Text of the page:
Tailtiu was real, and Tailtiu was a myth.
We can be both, you know. Mythology and stories are how we remember people and the things they did long ago. We have far-reaching memories because of the passing down of tales. Tailtiu lived and died in time round about what we call 2,000 BC.
Some say that Tailtiu was the daughter of Mag Mor, a king from what we now call Spain and wife of the last Fir Bolg High King of Ireland – Eochaid mac Eirc. Others say that “Mag Mor” is a metaphor for the Lord of the Plains (some say the land of Death), and his daughter Tailtiu is a face of the primal Goddess of the Earth and agriculture.
Stories are a multifaceted treasure…just hold it up to the light and turn the jewel to see the faces shift and sparkle from within.
Tailtiu lost her husband in battle during the invasion of the Tuatha De Danann but she survived and was allowed to keep her holding. She was given a child to foster as a sign of trust by the victors – a young boy who was born of Tuatha Dé Dannan and Formorian parents. Her foster son, Lugh, later earned the names Lugh Lamfadha, Lugh Longarm, Samildanach, master of all arts, and went on to be High King of all Ireland.
The jewel sparkles. There are yet more facets of truth and tale.
In some stories, Tailtiu remarried a man of the Tuatha Dé Dannan. In other tales, she remains single, and in yet others, she shares the fosterage of Lugh with Manannan Mac Lir.
What is most consistent among the stories is that at a certain point Tailtiu declared that a great portion of the forest should be cleared to create arable land, that she died during the course of that work, and that she asked for a gathering and funeral games to be held in her honor upon her death.
The accounts also all agree that Tailtiu fostered Lugh well and that she loved him as her own child. He loved his foster mother in return, and when she lay dying after the fields were cleared, Lugh declared the start of the festival Aenach Tailteann, the Tailteann Games at the beginning of August.
The funereal festival was a celebration of the memory of his foster mother but it also became much more. The harvest holiday became a place where laws were declared, handfastings were held, and sporting contests and storytelling were celebrated for two weeks. These games predate the Greek Olympics by over 1,000 years but ended under Norman conquest in 1,100 AD. The games lived again for a while in the early 1900s and all else we know of this event survives today in the festival known as Lughnasadh.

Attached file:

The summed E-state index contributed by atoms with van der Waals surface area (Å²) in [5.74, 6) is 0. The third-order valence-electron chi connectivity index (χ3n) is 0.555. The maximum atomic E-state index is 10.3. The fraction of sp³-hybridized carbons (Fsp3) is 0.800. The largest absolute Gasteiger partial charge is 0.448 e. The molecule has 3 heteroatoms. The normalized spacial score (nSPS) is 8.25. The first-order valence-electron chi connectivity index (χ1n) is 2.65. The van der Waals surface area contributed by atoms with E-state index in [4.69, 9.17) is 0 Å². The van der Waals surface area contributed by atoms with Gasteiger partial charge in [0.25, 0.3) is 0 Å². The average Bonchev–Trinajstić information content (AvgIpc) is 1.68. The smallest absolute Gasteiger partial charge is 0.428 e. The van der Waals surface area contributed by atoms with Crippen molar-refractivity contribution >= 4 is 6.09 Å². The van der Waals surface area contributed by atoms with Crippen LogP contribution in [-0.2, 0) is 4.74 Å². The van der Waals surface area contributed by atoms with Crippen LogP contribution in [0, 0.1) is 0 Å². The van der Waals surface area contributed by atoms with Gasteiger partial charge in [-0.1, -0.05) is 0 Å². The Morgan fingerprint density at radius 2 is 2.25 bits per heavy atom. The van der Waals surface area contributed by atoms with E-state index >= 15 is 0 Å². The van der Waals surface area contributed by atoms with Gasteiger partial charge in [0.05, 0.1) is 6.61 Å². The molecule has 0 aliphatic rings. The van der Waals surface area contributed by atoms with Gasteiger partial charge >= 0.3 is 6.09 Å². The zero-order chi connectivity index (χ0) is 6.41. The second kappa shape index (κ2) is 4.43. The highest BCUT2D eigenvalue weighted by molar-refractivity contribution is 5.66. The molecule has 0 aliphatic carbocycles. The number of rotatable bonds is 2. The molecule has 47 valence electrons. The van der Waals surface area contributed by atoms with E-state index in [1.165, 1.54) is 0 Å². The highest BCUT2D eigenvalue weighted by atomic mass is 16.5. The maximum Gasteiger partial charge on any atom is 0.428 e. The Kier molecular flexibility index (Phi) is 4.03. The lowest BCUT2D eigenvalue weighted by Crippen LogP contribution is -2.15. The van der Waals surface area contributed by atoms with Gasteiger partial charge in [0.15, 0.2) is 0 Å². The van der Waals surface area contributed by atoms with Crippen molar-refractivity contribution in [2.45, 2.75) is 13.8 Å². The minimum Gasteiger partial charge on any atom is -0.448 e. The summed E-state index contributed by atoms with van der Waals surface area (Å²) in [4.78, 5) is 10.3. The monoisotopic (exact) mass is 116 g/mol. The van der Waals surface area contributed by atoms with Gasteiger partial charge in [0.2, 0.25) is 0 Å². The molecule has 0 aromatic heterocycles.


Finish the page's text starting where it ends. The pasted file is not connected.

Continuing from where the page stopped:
When I first learned of Tailtiu years ago, her name was given to me as a warning. The tale that I was told was that she got into a snit and cleared the plains herself since no one else would do the work that must be done. Strenuous labor was the cause of her death, plowing herself into the furrowed earth in a motherly martyrdom. That naming struck me deeply, as I had not learned to say “no” to requests for my time and energy, nor how to temper my emotional response to those in need. I would give and give and give…
Whether she was originally a human woman or a daughter of the divine, Tailtiu and the first harvest are intertwined now.
I’ll be making some crabapple mead for Tailtiu this weekend at Harvest Homecoming, and telling her stories so that she is not forgotten, or fully eclipsed by Lugh, although she might not mind.
Stories and memory are powerful. They make people endure long past their return to dust and dirt. Please, remember. Collect your harvests, sharpen your skills, and tell the stories of those who you love and would not have forgotten. Turn the jewels and make them sparkle in the light.
We who live, remember.
The Tailteann Games of Ancient Ireland: Their Origin, Growth and Continuity through Centuries of Unwritten History by Peggy Stanaland Eastern Kentucky University: http://library.la84.org/SportsLibrary/NASSH_Proceedings/NP1977/NP1977g.pdf
Ancient Irish Olympics – The Lughnasa Games at Telltown by Brehon Law Academy
HISTORY & LEGEND ABOUT THE TAILTIU & THE TAILTEANN GAMES (A SNIPPET):
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This is lovely! Once upon a time we shares stories such as these in gatherings celebrating the harvests and honouring the gods and the ancestors.
Lugnasadh isn’t a festival I celebrate; Samhain and Yule are the biggest celebrations for me and Beltaine. We have a big party with all of our friends. I think next year I will plan a Lugnasadh celebration and share this story because it is so beautiful and we must not forget and we must all not let work take over everything in our lives.
<3 Thank you for your comment, Emma. I'm so pleased that you enjoy the tale and history of Tailtiu as best as I could find it - I'm still on the hunt for more parts that I want to understand. Thank you also for wanting to share her story - I do my best to ensure she's not forgotten! Cheers, and happiness to you and yours!